On Day 2 of the Boxing Day Test match at the Melbourne Cricket Ground, India declared their innings at 443/7 with only six overs left in the day. Chesteshwar Pujara scored a sublime century while Mayank Agarwal, Virat Kohli, and Rohit Sharma scored impressive half centuries.
While India's batting performance was commendable, the rate of scoring has raised a few eyebrows. Right from the start of play on day 1, the Indians approached the innings at an extremely slow pace.
The visitors ended their batting effort with a run rate of only 2.61. Apart from Rohit Sharma and Rishabh Pant's, no batter's strike rate crossed 50 despite everyone playing at least 50 balls. Though, if the match ends in a draw, this approach will come into question, it was the right call by the Indian think-tank.
Firstly, the lifeless nature of the pitch was visible to every viewer. The MCG track had next to nothing to offer for bowlers. Neither did it have any swing or seam nor did it turn. However, despite giving not posing much threat to any batsman, it was still not an easy pitch to score runs off. The slow nature of the track made stroke-making extremely difficult. Additionally, the large and sluggish outfield did not help the batting team's cause.
Moreover, at the moment, India was better off batting for as long as possible. The current nature of the pitch is going to make taking wickets a difficult job on the pitch. Rather than risking gifting wickets to Australia, It was a wise decision to continue batting.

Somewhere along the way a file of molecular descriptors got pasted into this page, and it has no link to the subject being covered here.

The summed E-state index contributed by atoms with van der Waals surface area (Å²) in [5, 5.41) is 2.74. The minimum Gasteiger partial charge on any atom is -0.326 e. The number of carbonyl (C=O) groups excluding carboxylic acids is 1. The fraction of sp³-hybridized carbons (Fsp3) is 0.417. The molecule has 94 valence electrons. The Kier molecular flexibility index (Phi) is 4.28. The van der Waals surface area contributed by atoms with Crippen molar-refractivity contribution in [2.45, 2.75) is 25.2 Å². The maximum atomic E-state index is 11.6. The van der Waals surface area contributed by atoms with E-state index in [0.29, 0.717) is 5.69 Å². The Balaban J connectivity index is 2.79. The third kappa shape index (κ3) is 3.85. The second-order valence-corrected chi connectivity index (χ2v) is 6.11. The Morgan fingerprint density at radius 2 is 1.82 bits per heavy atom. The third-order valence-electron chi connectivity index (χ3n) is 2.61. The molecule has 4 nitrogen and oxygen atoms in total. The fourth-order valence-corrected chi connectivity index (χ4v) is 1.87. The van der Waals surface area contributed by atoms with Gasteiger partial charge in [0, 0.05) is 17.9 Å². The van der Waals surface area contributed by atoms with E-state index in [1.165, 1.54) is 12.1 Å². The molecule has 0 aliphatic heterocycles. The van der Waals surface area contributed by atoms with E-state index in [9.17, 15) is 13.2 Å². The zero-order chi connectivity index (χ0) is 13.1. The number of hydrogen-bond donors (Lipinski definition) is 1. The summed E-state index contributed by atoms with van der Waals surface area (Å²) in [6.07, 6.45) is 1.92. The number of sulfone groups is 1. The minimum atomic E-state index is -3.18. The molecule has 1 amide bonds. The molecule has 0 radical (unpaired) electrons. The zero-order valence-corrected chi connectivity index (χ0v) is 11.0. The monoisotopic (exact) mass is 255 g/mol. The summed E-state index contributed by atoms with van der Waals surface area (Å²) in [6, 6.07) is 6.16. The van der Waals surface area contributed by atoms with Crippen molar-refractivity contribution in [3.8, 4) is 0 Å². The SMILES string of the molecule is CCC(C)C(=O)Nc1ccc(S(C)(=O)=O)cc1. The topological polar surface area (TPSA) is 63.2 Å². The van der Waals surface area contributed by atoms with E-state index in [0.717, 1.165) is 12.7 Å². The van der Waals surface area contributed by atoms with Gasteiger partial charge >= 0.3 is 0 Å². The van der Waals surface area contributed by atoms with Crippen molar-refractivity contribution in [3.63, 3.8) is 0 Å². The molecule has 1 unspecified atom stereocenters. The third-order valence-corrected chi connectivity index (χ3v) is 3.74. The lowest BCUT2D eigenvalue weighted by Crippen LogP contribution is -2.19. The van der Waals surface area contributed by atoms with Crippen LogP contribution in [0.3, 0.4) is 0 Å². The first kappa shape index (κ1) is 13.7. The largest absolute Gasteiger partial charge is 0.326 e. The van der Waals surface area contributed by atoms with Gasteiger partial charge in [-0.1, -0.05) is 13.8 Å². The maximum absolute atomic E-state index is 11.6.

The best chance for India to win the match is if the pitch deteriorates and Australia has to bat in slightly tougher circumstances. The dismissals of Pujara and Ajinkya Rahane have shown signs of the uneven nature of the pitch. India will hope that the pitch shows more demons and their extremely potent bowling attack can take advantage of it.
Also, India's effort is one that will definitely have tired Australian bowlers. Nathon Lyon bowled 48 overs in the innings while each of the three frontline pacers bowled more than 25 overs. Even all-rounder Mitchel Marsh was called into action for 26 overs. The fatigue could help India mount a quickfire effort in the second innings and even the Sydney Test match with only a three-day break between the two games.
Lastly, keeping the conditions and situation aside, India's discipline and commitment to the cause was rather refreshing to see. Over the last year, poor batting has inevitably led to the team's downfall in the three overseas tours. Watching every batsman putting a price on his wicket was a rather refreshing sight and could end up being the difference from the previous two overseas tours.Published 27 Dec 2018, 14:55 IST